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The Best of the Berkshires


Guido's Fresh Marketplace 1020 South St., Pittsfield, 413/442-9909; also at 760 S. Main St., Great Barrington, 413/528-9255. The Berkshires' finest grocery, with its own pasta shop, sushi bar, and bakery, plus a vast selection of meat and fish, from buffalo and venison to smoked trout.
Hilltop Orchards Canaan Rd., Richmond; 413/698-3301. Is there any greater joy than picking your own apples?Perhaps: the Vittori family also sells amazing cider and the tastiest pies north of Mississippi. Call ahead to order one. Or 15.
Daily Bread 31 Main St., Stockbridge; 413/298-0272. Unbeatable sourdough baguettes, pastries, and, occasionally, spinach-cheese calzones. Get there early.
Berkshire Ice Cream Scoop Shop 4 Albany Rd., West Stockbridge; 413/232-4111. Ben & Who?No, no, no—get local. It's amazing.
Nejaime's Stockbridge Wine Cellar Elm St., Stockbridge; 413/298-3454. Simply the broadest wine selection in the Berkshires, and great advice to boot. Two more locations in Lenox.

museums and historic homes

Mass MOCA (Massachusetts Museum of Contemporary Art) 87 Marshall St., North Adams; 413/664-4481. This huge 13-acre campus, created from a 27-building mill complex, opened last summer as a showcase for multidisciplinary works—which might never have existed without the "space, tools, and time for artists" that the institute provides. The emphasis is on large-scale sculpture and site-specific installations; artists on view include Dan Flavin and Robert Rauschenberg.
Chesterwood Off Rte. 183, Glendale; 413/298-3579. The country home of Daniel Chester French, best known for sculpting the Lincoln Memorial in D.C. The magnificent grounds are transformed into a sculpture garden from July to October.
The Mount 2 Plunkett St., Lenox; 413/637-1899. Edith Wharton's "first real home": a splendid 1902 mansion on 49 landscaped, lakeside acres. Tours available.
Arrowhead 780 Holmes Rd., Pittsfield; 413/442-1793. Herman Melville moved his family to this country estate to escape New York in 1850. He wrote Moby Dick here, in his study looking north to Mount Greylock—an undeniably leviathan view.
Clark Art Institute 225 South St., Williamstown; 413/458-2303. Housed in a perfect museum setting—with views of the Berkshire Hills to relax the eyes—the Clark's collection includes works by Renoir, Monet, Degas, Winslow Homer, John Singer Sargent, and Frederic Remington, among others.
Norman Rockwell Museum Rte. 183, Stockbridge; 413/298-4100. The world's largest collection of the underrated artist-illustrator's work, including every one of his Saturday Evening Post covers and a vast assortment of paintings and portraits. Seasonal exhibits profile other illustrators, and cartoonists.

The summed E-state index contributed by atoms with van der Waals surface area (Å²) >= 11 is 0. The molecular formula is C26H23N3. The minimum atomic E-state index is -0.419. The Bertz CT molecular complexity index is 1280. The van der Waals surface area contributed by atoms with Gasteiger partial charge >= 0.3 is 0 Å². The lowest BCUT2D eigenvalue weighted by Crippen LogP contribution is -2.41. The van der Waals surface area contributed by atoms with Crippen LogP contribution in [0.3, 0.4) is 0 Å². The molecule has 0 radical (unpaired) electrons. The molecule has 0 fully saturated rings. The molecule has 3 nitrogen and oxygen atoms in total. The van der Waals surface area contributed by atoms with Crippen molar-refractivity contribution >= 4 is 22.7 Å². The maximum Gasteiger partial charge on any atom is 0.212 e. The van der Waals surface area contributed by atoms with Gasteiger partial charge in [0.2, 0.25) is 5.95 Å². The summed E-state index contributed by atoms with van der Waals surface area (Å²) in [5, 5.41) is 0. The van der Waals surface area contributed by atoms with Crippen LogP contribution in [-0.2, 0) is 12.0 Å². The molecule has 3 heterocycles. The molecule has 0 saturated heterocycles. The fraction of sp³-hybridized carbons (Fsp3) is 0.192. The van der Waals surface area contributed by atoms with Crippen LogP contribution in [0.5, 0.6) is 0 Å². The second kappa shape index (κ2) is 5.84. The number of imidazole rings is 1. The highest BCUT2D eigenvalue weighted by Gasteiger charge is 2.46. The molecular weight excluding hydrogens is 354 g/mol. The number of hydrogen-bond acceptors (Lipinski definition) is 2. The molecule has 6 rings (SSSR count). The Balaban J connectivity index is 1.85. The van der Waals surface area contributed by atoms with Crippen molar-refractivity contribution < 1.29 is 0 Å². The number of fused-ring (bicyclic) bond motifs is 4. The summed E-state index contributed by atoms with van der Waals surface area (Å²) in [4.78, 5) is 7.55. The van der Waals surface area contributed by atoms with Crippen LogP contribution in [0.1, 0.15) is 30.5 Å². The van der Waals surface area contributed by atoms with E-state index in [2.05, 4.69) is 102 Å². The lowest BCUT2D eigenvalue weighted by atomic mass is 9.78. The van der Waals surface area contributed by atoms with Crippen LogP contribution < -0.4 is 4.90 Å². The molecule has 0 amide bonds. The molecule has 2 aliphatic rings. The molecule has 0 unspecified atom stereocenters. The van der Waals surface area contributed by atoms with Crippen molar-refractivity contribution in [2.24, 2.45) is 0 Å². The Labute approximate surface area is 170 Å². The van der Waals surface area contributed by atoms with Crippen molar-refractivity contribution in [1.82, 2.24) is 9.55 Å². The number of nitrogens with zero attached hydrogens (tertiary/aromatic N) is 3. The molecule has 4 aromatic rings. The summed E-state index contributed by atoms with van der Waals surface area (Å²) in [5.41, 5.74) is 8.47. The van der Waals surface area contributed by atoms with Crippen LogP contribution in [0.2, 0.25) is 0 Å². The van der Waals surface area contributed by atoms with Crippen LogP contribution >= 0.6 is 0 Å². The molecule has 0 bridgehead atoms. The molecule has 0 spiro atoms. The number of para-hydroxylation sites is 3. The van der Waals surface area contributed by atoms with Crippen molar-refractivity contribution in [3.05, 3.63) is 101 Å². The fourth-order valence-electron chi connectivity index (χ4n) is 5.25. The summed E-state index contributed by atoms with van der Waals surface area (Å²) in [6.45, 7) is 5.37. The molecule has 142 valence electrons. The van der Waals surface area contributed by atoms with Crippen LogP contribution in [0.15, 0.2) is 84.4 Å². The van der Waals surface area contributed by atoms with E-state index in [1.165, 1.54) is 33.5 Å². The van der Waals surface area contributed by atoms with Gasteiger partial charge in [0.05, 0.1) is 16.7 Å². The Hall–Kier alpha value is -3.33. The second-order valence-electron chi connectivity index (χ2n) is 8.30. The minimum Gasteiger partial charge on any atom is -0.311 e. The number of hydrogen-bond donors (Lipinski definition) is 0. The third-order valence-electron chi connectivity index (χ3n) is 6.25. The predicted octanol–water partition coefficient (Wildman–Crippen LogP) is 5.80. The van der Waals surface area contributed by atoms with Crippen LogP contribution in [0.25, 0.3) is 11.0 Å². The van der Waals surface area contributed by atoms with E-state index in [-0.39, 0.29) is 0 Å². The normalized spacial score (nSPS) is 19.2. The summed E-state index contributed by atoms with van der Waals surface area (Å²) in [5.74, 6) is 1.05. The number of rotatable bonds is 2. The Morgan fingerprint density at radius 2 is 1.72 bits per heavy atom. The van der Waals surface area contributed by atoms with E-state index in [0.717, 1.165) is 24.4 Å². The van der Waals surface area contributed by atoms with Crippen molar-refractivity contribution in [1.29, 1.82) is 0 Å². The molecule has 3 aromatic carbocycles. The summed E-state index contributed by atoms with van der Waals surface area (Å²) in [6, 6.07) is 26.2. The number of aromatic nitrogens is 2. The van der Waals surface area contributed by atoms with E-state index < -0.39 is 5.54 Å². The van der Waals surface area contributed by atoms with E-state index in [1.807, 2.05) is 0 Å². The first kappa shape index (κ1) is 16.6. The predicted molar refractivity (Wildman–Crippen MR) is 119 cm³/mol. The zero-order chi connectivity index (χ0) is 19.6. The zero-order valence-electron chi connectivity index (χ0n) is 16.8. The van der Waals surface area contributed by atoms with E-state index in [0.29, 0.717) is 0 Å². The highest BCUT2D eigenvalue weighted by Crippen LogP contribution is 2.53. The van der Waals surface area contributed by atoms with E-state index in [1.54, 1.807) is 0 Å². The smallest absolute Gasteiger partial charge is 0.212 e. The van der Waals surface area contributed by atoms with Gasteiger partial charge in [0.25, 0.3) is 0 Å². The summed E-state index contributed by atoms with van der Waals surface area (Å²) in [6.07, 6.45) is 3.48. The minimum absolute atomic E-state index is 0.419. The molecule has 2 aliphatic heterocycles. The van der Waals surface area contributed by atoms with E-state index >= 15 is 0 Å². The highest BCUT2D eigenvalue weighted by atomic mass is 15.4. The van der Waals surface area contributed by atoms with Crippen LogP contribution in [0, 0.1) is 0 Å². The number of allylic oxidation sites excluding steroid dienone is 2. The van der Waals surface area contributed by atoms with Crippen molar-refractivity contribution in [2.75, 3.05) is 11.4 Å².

music, dance, and theater

Tanglewood Rte. 183, Lenox; 413/637-5165. Purportedly, one-fifth of America's professional symphony members have studied at Tanglewood. Critics may say its programming has become too indiscriminate, but this is still the quintessential American music festival, attracting virtuosi from Yo-Yo Ma to Itzhak Perlman and pop and jazz artists such as James Taylor, Cassandra Wilson, and Ray Charles.
Jacob's Pillow Rte. 20, Becket; 413/243-0745. The first, oldest, and possibly best summer dance festival in the country, held from June to August at a glorious hillside complex. The calendar reads like a directory of dance luminaries: last season brought Paul Taylor, Mark Morris, Trisha Brown, and others.
Shakespeare & Company at The Mount 2 Plunkett St., Lenox; 413/637-3353. Tina Packer's theater company is known for making Shakespeare accessible and reviving what Packer calls the Bard's "sheer joy and fun"; they also put on plays inspired by Wharton. Most productions are staged al fresco in the Mount's garden.
Williamstown Theatre Festival 1000 Main St., Williamstown; 413/597-3400. Eleven superlative productions in 11 weeks make this the nation's summer show-biz capital. Pretty Hollywood faces (last year, Gwyneth Paltrow and Ethan Hawke) attract audiences, and the staggering talents of Kate Burton, Karen Ziemba, Bebe Neuwirth, James Naughton, Blair Brown, and Harris Yulin keep them coming back.
Berkshire Theatre Festival East Main St., Stockbridge; 413/298-5576. Classics and premieres performed in a historic Stanford White-designed playhouse. Stephen Spinella appeared last year, and Eli Wallach crafted the title role in Visiting Mr. Green here before coasting into New York.


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